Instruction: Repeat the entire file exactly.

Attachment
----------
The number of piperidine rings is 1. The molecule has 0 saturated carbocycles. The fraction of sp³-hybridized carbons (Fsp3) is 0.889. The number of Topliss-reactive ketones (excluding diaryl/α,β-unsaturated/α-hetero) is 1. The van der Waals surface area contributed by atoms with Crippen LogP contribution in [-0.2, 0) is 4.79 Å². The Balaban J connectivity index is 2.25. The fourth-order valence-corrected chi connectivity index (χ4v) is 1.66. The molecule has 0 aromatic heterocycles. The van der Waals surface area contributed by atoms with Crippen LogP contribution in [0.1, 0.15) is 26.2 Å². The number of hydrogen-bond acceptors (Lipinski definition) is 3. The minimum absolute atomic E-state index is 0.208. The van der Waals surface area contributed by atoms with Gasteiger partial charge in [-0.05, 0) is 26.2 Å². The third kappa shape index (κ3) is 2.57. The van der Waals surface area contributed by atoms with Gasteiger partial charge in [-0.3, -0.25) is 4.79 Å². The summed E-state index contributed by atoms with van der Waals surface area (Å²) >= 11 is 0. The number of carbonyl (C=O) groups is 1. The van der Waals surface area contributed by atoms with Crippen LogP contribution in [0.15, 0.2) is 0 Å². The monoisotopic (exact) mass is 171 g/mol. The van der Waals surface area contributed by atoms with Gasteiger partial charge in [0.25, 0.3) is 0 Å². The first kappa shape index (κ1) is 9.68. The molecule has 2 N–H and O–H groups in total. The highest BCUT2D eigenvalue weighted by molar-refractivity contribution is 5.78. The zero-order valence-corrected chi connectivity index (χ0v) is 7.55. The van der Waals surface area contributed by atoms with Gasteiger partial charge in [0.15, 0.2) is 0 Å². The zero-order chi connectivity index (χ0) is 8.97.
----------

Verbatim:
The number of piperidine rings is 1. The molecule has 0 saturated carbocycles. The fraction of sp³-hybridized carbons (Fsp3) is 0.889. The number of Topliss-reactive ketones (excluding diaryl/α,β-unsaturated/α-hetero) is 1. The van der Waals surface area contributed by atoms with Crippen LogP contribution in [-0.2, 0) is 4.79 Å². The Balaban J connectivity index is 2.25. The fourth-order valence-corrected chi connectivity index (χ4v) is 1.66. The molecule has 0 aromatic heterocycles. The van der Waals surface area contributed by atoms with Crippen LogP contribution in [0.1, 0.15) is 26.2 Å². The number of hydrogen-bond acceptors (Lipinski definition) is 3. The minimum absolute atomic E-state index is 0.208. The van der Waals surface area contributed by atoms with Gasteiger partial charge in [-0.05, 0) is 26.2 Å². The third kappa shape index (κ3) is 2.57. The van der Waals surface area contributed by atoms with Gasteiger partial charge in [-0.3, -0.25) is 4.79 Å². The summed E-state index contributed by atoms with van der Waals surface area (Å²) >= 11 is 0. The number of carbonyl (C=O) groups is 1. The van der Waals surface area contributed by atoms with Crippen LogP contribution in [0.15, 0.2) is 0 Å². The monoisotopic (exact) mass is 171 g/mol. The van der Waals surface area contributed by atoms with Gasteiger partial charge in [0.25, 0.3) is 0 Å². The first kappa shape index (κ1) is 9.68. The molecule has 2 N–H and O–H groups in total. The highest BCUT2D eigenvalue weighted by molar-refractivity contribution is 5.78. The zero-order valence-corrected chi connectivity index (χ0v) is 7.55. The van der Waals surface area contributed by atoms with Gasteiger partial charge in [0.15, 0.2) is 0 Å². The zero-order chi connectivity index (χ0) is 8.97.